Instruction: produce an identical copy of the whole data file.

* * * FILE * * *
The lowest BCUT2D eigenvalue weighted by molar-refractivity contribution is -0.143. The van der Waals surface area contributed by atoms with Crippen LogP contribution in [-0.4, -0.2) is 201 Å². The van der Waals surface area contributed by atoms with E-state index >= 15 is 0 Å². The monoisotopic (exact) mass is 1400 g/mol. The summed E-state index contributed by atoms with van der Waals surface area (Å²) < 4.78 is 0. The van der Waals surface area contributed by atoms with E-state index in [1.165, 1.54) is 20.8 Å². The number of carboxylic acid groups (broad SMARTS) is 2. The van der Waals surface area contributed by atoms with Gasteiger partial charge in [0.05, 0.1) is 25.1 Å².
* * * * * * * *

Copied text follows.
The lowest BCUT2D eigenvalue weighted by molar-refractivity contribution is -0.143. The van der Waals surface area contributed by atoms with Crippen LogP contribution in [-0.4, -0.2) is 201 Å². The van der Waals surface area contributed by atoms with E-state index >= 15 is 0 Å². The monoisotopic (exact) mass is 1400 g/mol. The summed E-state index contributed by atoms with van der Waals surface area (Å²) < 4.78 is 0. The van der Waals surface area contributed by atoms with E-state index in [1.165, 1.54) is 20.8 Å². The number of carboxylic acid groups (broad SMARTS) is 2. The van der Waals surface area contributed by atoms with Gasteiger partial charge in [0.05, 0.1) is 25.1 Å².